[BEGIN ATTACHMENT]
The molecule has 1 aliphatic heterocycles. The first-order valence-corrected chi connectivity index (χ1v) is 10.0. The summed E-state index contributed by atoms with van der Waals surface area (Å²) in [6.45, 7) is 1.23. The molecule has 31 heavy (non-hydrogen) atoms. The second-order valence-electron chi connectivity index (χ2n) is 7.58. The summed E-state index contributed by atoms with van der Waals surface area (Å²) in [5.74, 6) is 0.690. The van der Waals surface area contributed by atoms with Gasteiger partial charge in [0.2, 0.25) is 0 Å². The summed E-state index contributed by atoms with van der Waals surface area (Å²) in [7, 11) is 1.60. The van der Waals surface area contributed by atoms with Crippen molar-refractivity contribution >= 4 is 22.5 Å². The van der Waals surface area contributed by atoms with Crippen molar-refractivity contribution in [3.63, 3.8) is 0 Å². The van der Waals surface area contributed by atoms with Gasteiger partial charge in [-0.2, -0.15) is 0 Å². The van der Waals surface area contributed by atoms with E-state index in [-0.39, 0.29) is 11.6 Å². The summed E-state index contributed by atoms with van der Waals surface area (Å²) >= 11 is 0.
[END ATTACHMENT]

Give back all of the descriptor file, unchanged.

The molecule has 1 aliphatic heterocycles. The first-order valence-corrected chi connectivity index (χ1v) is 10.0. The summed E-state index contributed by atoms with van der Waals surface area (Å²) in [6.45, 7) is 1.23. The molecule has 31 heavy (non-hydrogen) atoms. The second-order valence-electron chi connectivity index (χ2n) is 7.58. The summed E-state index contributed by atoms with van der Waals surface area (Å²) in [5.74, 6) is 0.690. The van der Waals surface area contributed by atoms with Gasteiger partial charge in [0.2, 0.25) is 0 Å². The summed E-state index contributed by atoms with van der Waals surface area (Å²) in [7, 11) is 1.60. The van der Waals surface area contributed by atoms with Crippen molar-refractivity contribution >= 4 is 22.5 Å². The van der Waals surface area contributed by atoms with Crippen molar-refractivity contribution in [3.63, 3.8) is 0 Å². The van der Waals surface area contributed by atoms with Gasteiger partial charge in [-0.2, -0.15) is 0 Å². The van der Waals surface area contributed by atoms with E-state index in [-0.39, 0.29) is 11.6 Å². The summed E-state index contributed by atoms with van der Waals surface area (Å²) >= 11 is 0.